It’s been one year since Trayvon Martin was murdered. The most vital question today is this: What role are you playing in the transformation of society so that this cannot happen again?
I have spent a great deal of time in the last few weeks arguing the semantics of the Travyon Martin murder with friends and family who do not believe race had anything to do with the case and who think that George Zimmerman was likely justified in his shooting of Martin. We have gone back and forth about Travyon Martin’s past (suspensions from school and accusations of theft) and George Zimmerman’s past (history of aggression and paranoia). We have gone back and forth about what the 911 calls say about what happened and about whether Zimmerman’s injuries justified his violence or were merely an excuse for the murder.
These conversations had been frustrating the hell out of me, but I didn’t realize quite why until I spent a weekend at the 13th Annual White Privilege Conference.
I was in a workshop led by the incredible Lee Mun Wah, and he remarked, “I’ve seen a lot of people saying or posting, ‘I am Trayvon Martin.’ I think that misses the point. I want to see people saying, ‘I am George Zimmerman’ because whether or not we want to admit it, every single one of us is socialized in a system of White Supremacy that says, ‘FEAR BLACK MEN.’”
Though there are likely some important conversations to have about the semantics in the case, they are not the root of the problem presented by the murder of Trayvon Martin. The root of the problem lies in the decision by Zimmerman to follow Martin and to report him to the police as “suspicious,” “on drugs,” and “up to no good.”
In his remarks on the Trayvon Martin incident, President Barack Obama says that the teenager’s death necessitates a time of “soul searching” for us all. I believe Obama and Lee Mun Wah are encouraging the same thing, a process by which we consider just how we may have acted like Zimmerman in the same case—no matter how painful that realization may be.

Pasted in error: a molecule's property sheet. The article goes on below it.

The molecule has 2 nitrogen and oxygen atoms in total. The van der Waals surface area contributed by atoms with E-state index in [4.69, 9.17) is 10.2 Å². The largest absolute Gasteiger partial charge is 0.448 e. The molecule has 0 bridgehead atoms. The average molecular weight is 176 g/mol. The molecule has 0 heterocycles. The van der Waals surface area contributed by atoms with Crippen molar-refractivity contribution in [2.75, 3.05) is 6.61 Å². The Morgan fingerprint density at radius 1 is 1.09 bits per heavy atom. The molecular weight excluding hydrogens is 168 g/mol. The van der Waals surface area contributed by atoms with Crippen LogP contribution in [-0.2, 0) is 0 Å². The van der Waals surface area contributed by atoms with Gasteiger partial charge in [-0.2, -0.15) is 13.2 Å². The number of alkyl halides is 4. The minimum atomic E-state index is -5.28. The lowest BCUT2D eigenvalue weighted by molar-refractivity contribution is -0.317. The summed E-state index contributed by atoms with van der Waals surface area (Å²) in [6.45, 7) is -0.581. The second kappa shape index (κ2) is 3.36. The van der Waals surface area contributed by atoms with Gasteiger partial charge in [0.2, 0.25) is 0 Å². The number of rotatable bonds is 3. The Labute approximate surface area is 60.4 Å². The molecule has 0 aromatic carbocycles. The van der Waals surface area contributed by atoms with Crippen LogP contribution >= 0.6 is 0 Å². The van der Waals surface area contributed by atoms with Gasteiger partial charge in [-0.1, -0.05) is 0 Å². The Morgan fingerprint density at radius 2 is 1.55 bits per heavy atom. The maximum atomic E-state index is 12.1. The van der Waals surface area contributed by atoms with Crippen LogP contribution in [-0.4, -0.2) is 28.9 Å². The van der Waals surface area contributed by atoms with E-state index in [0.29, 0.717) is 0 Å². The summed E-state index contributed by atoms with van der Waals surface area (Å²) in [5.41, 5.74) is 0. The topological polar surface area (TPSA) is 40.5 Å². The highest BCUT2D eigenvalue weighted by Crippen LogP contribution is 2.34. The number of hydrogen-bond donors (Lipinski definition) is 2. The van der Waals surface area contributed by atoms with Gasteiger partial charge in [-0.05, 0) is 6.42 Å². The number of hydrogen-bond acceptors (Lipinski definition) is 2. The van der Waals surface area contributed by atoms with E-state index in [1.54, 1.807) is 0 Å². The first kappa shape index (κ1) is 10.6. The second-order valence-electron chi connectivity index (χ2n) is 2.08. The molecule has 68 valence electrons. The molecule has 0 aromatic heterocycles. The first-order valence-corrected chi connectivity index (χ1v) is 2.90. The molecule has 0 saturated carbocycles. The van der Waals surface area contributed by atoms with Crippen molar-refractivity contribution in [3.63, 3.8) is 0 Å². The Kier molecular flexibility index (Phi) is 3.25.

When I facilitate a workshop and presentation entitled The Wall, I often tell a story about a time I was in Hong Kong. A friend and I were going to get some Thai food in a Thai immigrant neighborhood of the city, and we were told to keep an eye out for pickpocketing and mugging, as there were reportedly some groups of Thai young men who tried to take advantage of tourists. As I walked down the street, I passed Thai young man after Thai young man, but it wasn’t until I passed a Black man that I put my hand on my wallet.
I stopped and thought, “How does that make an ounce of sense? That in this cultural context, I would only fear the one Black man that I passed?”
It’s not hard to realize, though, just how much sense that makes. I was not taught by my grandparents, my parents, and my friends to fear Thai young men. The media did not flood my brain with images meant to caste Thai young men in a terrifying light (though the portrayal of Thai young men is not exactly a great one). The reality is that every aspect of my socialization in a culture built on White Supremacy has told me to fear Black men. Plain and simple.
And I’m not the only one!
In The New Jim Crow: Mass Incarceration in the Age of Colorblindness, Michelle Alexander highlights a study published in the Journal of Personality and Social Psychology.
[The study] involved a video game that placed photographs of White and Black individuals holding either a gun or other object (such as a wallet, soda can, or cell phone) into various photographic backgrounds. Participants were told to decide as quickly as possible whether to shoot the target. Consistent with earlier studies, participants were more likely to mistake a black target as armed when he was not, and mistake a white target as unarmed, when in fact he was armed. This pattern of discrimination reflected automatic, unconscious thought processes, not careful deliberations (Alexander, p. 104).